The sample policy:
- provides for the key requirements that all employees of the enterprise should know about in order to achieve compliance with the Fair Trading Act; and
- can be used off the shelf or adapted to take into account business size, complexity, existing internal control framework, communication approach and any business or industry-specific terms.
The check sheets have been developed for use by individuals within the business to self-test the business' own compliance with the Fair Trading Act. Like the sample policy and complaints handling register, these check sheets support the business in improving and maintaining the quality of its customer service relating to the Fair Trading Act. Similar to an audit, the value of using the check sheets will be in identifying issues in a timely fashion and giving management the information they need to make a commitment to Fair Trading Act compliance and resourcing. Specific benefits from using the check sheets can include:
- testing over time will provide information about changes and trends in Fair Trading Act compliance within the business;
- employees and/or management can easily complete the tests;
- testing can be performed as frequently as management requires;
- self-testing of Fair Trading Act compliance can assist employee's personal development and support engagement and collaboration in continuous improvement activities;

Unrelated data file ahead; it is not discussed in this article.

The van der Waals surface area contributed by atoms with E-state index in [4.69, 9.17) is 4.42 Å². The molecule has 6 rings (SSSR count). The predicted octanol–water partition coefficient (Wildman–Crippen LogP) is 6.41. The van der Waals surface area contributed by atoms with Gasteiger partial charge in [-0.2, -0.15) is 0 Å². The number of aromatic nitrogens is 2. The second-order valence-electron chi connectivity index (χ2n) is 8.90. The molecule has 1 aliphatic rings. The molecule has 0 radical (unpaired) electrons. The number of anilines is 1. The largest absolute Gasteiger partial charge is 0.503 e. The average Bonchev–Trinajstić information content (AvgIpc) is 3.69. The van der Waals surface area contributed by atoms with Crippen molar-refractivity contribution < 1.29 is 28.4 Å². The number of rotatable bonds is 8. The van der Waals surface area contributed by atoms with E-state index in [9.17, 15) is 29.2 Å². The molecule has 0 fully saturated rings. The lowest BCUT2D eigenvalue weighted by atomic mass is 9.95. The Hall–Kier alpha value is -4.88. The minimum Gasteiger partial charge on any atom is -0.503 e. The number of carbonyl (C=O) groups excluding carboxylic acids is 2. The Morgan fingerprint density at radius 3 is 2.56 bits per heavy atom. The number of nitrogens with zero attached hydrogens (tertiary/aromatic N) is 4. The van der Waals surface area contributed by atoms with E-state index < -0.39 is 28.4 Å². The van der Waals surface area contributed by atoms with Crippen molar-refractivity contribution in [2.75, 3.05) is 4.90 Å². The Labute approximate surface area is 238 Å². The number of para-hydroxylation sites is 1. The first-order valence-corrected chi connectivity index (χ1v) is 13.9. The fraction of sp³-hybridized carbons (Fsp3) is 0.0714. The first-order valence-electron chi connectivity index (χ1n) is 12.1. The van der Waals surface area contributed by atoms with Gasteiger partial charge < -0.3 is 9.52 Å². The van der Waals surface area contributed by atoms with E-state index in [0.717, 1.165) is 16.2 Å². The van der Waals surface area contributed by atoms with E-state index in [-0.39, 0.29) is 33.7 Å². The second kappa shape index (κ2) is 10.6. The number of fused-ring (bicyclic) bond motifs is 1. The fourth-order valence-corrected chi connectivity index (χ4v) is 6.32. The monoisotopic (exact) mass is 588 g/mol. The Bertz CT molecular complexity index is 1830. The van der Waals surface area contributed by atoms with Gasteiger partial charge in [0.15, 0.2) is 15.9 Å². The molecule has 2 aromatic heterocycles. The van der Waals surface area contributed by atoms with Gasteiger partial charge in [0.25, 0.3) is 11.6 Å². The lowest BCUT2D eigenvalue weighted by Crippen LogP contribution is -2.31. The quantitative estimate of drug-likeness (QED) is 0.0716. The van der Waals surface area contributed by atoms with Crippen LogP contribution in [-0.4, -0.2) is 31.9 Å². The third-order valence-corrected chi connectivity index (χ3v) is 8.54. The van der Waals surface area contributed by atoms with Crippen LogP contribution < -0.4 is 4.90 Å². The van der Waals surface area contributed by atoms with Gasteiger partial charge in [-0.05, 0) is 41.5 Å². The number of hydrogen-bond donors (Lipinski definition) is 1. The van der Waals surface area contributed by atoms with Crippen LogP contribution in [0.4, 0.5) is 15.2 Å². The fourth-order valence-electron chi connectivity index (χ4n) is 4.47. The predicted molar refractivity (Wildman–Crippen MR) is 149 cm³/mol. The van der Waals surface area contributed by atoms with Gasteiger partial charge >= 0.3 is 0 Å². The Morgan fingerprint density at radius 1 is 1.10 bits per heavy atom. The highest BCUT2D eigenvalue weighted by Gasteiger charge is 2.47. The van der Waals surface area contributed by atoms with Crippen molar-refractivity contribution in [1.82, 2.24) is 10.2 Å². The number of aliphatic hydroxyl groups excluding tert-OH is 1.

- testing can identify the areas where further training may be required;
- tests can be used off the shelf or adapted by the business to take into account specific needs and operating environment; and
- effective management reporting of Fair Trading compliance across the business or branch by branch enabled by regular testing.
Any compliance programme should be periodically reviewed to ensure that it remains relevant, comprehensive and effective.
Records should be kept of:
- measures taken by staff to ensure compliance programme, and what was done to correct mistakes;
- any problems identified by the compliance programme, and what was done to correct them;
- customer complaints and how they were handled; and
- competitor complaints, or Commission investigations, and what if any changes resulted from them.
These will be useful in reviewing and amending compliance procedures.